The cost of living crisis is having a major impact on the retail industry, with far-reaching effects beyond stunted sales, particularly when it comes to customers sending items back. Several global brands have issued profit warnings attributing their financial under-performance to rising volumes of customer returns.
Retail logistics company Advanced Supply Chain Group (ASCG) recently surveyed 1,000 consumers and 100 retailers to shed more light on the issue; the factors driving customers to make more returns, and the strategies that retailers are considering for addressing the problem, including charging for returns which has proved controversial with customers.
But with 63% of retailers experiencing an increase in the number of items being sent back during the cost of living crisis, it’s perhaps no surprise that more brands are beginning to charge customers to make returns.
We found that soaring living costs have altered the way that shoppers approach returns. 42% of consumers say they’re now more likely to return items due to financial pressures, while the frequency has increased, too. A staggering 72% of shoppers are now making one return per month. As an industry, we need to consider whether those changing habits will persist once the cost of living crisis is behind us.
It seems the economic climate and financial hardship are also having an emotional impact on shopping for non-essentials. 60% of consumers admitted to indulging in a little retail therapy to escape the doom and gloom of rising living costs, yet many of these purchased products are destined to be returned. 41% of shoppers admitting to ‘shopping guilt’ for treating themselves, with products being sent back when people later realise that they can’t afford them.
Meanwhile, another worrying trend is escalating. Around two thirds of retailers are seeing significant growth in dishonest returns. Half (50%) have seen the number of disingenuous returns grow by up to 20% during the last 12 months, while 14% have seen an increase of at least a third.
Combined, all these pressures have created a ‘returns crunch’ for retailers and consumer brands, with margins squeezed from all sides. It is placing enormous stress on the industry during an already challenging period, so it’s imperative that retailers find a workable solution.
Charging for returns is perhaps the most obvious option. 59% of retailers currently offer free returns for orders of any value but are rethinking their approach.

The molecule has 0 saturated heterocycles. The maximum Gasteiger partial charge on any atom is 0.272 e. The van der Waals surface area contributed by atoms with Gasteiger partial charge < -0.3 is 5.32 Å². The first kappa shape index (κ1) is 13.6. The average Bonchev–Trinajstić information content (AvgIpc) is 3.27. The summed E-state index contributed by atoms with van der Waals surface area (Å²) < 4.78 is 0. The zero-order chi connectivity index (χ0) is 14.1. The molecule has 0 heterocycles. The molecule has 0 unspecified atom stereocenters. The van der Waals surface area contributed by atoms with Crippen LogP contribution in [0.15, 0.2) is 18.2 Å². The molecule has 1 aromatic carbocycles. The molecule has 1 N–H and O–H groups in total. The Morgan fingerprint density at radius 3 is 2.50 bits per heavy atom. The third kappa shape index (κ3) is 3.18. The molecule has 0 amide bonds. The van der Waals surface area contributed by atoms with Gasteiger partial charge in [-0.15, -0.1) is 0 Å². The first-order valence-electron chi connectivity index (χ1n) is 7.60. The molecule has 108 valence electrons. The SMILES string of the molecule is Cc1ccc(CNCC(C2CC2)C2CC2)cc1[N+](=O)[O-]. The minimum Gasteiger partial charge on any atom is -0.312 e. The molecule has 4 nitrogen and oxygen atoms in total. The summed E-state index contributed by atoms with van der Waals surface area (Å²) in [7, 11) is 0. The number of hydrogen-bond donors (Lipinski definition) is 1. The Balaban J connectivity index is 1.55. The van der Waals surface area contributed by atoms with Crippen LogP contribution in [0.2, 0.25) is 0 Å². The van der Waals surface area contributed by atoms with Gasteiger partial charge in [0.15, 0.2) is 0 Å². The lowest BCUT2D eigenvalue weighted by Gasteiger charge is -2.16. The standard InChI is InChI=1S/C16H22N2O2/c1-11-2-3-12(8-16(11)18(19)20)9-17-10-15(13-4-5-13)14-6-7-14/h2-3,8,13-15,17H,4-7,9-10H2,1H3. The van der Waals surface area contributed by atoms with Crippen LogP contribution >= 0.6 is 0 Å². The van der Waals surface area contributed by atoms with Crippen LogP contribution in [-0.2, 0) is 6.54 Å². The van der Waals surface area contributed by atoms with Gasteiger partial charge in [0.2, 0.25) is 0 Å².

Retailers intend to consider a range of potential solutions over the coming year; over a quarter are mulling the possibility of introducing specific policies for customers who repeatedly return large volumes of products, while 20% may choose to limit the use of flexible payment options as a means of discouraging impulse buys and thereby reducing return volumes.
Alternatively, 25% of retailers plan to look at making savings within supply chains to enable them to continue offering free returns. These businesses know that sending items back is a valuable part of ecommerce, and the shopping experience, and they want to embrace that.
The supply chain is a first port of call for most, not necessarily to make cuts but to improve efficiencies. Using a tech-led approach with bespoke software and smart data, we can support brands and retailers to drive efficiencies by combining insight from every channel, from the warehouse and fulfilment, through to freight status. Returns can be effectively integrated into supply chain models, which generates valuable data and insight that helps tackle problems of false returns. This can reduce waste and boost sustainability, while also making savings.
With inflation remaining high and living costs continuing to eat into discretionary spending, 2023 will be a challenging period for retailers. An efficient supply chain will ensure retailers and brands are best placed to mitigate the returns crunch, looking after both customers and their profit margin. Ben Balfour, COO at Advanced Supply Chain Group (ASCG). Click here to download ASCG’s eBook to read more about the impact of the cost of living crisis on customer returns.